• Preeclampsia with severe features. The overall goal is to prevent serious consequences to the mother's and fetus' health, including eclampsia, stroke, stillbirth, and liver and kidney failure. Women with severe preeclampsia are carefully monitored, and high blood pressure is treated with medication. If the condition of the mother or baby gets worse, the baby may need to be delivered early. If the pregnancy reaches a gestational age at which the consequences of premature delivery are outweighed by the risks of continuing the pregnancy (generally about 32 to 34 weeks of gestation), an obstetrician will usually recommend delivery. Your physical health and well-being will usually begin to improve after the baby is delivered. However, you will need to be closely monitored as complications can still arise after delivery.
  • Eclampsia. Magnesium sulfate is used to prevent eclamptic seizures in women with preeclampsia at highest risk for them. When eclamptic seizures occur, magnesium sulfate will be started (for those not on it already) or given again (for those in whom seizures have occurred in spite of initial treatment) in an effort to prevent recurrent seizures. Other medications, such as lorazepam (Ativan), may be used to stop ("break") a seizure in progress.The goal of treating mild preeclampsia is to delay delivery until the fetus is mature enough to live outside the womb. Your doctor or midwife will monitor your blood pressure, weight, urine protein, liver enzymes, kidney function, and the clotting factors in your blood. Your provider also will monitor the well-being and growth of your fetus. Some women need to be hospitalized for adequate treatment and monitoring, while others can remain at home. If you are not hospitalized, you will need to be seen by your health care professional frequently.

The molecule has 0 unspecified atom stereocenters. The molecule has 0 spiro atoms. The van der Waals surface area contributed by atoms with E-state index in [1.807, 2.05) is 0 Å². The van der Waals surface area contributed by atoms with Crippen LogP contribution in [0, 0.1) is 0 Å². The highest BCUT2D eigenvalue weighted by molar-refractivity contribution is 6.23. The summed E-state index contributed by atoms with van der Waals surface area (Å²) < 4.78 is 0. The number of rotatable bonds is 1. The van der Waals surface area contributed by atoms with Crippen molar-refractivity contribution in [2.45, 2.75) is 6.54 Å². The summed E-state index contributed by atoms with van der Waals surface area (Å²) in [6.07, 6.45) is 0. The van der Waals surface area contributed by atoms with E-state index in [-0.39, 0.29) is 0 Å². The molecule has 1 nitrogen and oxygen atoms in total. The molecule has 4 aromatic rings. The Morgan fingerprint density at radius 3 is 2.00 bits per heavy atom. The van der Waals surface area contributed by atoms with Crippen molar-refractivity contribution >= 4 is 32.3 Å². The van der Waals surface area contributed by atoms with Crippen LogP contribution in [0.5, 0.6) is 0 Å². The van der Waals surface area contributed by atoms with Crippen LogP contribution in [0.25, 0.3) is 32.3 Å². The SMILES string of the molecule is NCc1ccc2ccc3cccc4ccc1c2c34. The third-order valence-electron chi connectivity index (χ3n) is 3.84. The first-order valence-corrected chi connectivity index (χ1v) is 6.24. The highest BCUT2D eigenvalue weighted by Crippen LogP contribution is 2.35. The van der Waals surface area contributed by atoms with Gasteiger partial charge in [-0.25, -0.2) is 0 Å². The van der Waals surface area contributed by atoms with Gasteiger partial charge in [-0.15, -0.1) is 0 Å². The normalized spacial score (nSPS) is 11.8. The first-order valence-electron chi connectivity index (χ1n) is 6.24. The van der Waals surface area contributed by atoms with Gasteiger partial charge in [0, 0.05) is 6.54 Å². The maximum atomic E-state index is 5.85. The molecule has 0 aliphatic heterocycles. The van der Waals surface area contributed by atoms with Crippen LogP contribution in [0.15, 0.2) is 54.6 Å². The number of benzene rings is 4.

When To Call a Professional

You should schedule your first prenatal care visit with a health care professional as soon as you know you are pregnant. If you have swelling, severe headache, changes in vision, or other symptoms of preeclampsia, contact your doctor or midwife immediately.


The outlook for full recovery from preeclampsia is very good. Most women begin to improve within one to two days after delivery, and blood pressure returns to their normal pre-pregnancy range within the next one to six weeks in almost all cases. However, for some women, there is still a risk of complications during this time.

About one of every five women with preeclampsia during a first pregnancy will have preeclampsia during a second pregnancy. Those with early or severe preeclampsia, or who have other medical conditions such as high blood pressure or diabetes, are at greatest risk for recurrence.

Women who have had preeclampsia are at risk for developing high blood pressure and other cardiovascular diseases later in life. You should let your primary care provider know if you have had preeclampsia. Although at present no specific treatments are recommended for women who have had preeclampsia to prevent later problems, it is prudent to adopt a healthy lifestyle. This includes:

  • Maintaining a healthy weight

  • Exercising regularly and being physically active

  • Eating a well-balanced diet

  • Not smoking

  • Using alcohol in moderation

Additional Info

American Academy of Family Physicians (AAFP)

American College of Obstetricians and Gynecologists

Further information

Always consult your healthcare provider to ensure the information displayed on this page applies to your personal circumstances.